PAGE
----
When she was 8, he said, he brought up the idea of giving away some of the money in the donate part of her bank. She had $30, and he threw in $100 for the “Morgan/Papa Philanthropy Fund.” He then gave her a copy of the Episcopal Relief and Development catalog, which lets people pay for specific things to help people in developing countries, like a flock of chickens, mosquito nets or vocational training.
At their next breakfast, she told him she wanted to donate a latrine.
“I was dumbfounded,” Fisher said. “I thought she'd want to buy a cute little goose.”
Instead, she explained that she had learned in school that clean water was important. The only problem was that the latrine cost almost twice what she had. That gave him the idea of suggesting that she write to family members who might want to donate to her cause. He then called them all to make sure they gave small amounts.
She ended up raising more than she needed, and she received a thank-you letter from the relief agency in return.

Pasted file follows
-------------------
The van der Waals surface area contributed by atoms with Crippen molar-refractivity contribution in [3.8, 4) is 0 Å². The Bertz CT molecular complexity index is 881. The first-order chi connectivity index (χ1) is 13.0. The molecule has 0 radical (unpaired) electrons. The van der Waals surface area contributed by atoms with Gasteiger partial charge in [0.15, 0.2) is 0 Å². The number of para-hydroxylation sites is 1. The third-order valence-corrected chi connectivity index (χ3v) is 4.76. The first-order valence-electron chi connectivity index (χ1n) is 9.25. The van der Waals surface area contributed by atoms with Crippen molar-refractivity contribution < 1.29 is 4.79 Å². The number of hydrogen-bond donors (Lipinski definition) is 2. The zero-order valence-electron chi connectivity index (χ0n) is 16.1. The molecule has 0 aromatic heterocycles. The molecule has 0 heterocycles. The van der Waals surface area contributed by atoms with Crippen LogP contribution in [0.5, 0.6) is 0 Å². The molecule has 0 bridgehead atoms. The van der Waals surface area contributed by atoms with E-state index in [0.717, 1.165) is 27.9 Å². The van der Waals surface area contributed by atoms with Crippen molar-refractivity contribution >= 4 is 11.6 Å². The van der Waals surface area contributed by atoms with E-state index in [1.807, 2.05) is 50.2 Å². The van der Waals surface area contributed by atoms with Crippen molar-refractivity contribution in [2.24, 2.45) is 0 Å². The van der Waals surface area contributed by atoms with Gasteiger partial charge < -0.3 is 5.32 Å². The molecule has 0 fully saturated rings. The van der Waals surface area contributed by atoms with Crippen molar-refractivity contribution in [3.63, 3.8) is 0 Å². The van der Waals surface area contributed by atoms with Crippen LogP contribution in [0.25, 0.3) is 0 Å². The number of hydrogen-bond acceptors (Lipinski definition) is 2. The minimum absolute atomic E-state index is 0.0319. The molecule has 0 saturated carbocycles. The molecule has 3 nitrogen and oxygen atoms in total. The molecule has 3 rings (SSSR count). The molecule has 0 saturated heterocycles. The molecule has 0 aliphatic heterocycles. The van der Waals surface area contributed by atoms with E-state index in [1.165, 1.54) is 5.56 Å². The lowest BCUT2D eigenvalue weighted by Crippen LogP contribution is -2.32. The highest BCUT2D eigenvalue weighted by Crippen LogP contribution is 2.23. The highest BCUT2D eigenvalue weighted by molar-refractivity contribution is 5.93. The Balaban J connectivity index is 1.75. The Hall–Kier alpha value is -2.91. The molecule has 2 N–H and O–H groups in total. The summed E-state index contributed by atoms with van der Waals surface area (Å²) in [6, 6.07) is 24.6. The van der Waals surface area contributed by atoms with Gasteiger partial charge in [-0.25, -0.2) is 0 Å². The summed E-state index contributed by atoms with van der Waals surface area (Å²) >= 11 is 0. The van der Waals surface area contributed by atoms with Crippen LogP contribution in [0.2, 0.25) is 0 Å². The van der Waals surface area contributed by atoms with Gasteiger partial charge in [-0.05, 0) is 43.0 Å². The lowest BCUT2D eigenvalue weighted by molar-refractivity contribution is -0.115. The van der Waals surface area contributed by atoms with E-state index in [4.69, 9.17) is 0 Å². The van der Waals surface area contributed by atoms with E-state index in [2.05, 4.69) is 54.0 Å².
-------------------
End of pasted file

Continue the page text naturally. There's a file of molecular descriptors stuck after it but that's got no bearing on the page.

“Now she's 14, and it's in her bloodstream,” he said. “You don't get carried away, but you give.”
A less formal, more situational approach could be just asking grandchildren questions throughout a normal day out.
“Have you ever asked your grandchild how money comes out of an ATM?” said Peg Eddy, president of Creative Capital Management. “Explain if you take the grandchild out to lunch why you're leaving money on the table as a tip.”
This, she said, is a good way to model behavior. And more situational discussions might also open up an opportunity for that crucial childhood conversation between a need and a want, she said.
Bruno said field trips worked for grandchildren of all ages, even if they were to visit a financial adviser or an accountant. The central point is “to explain that everyone needs a financial team,” she said.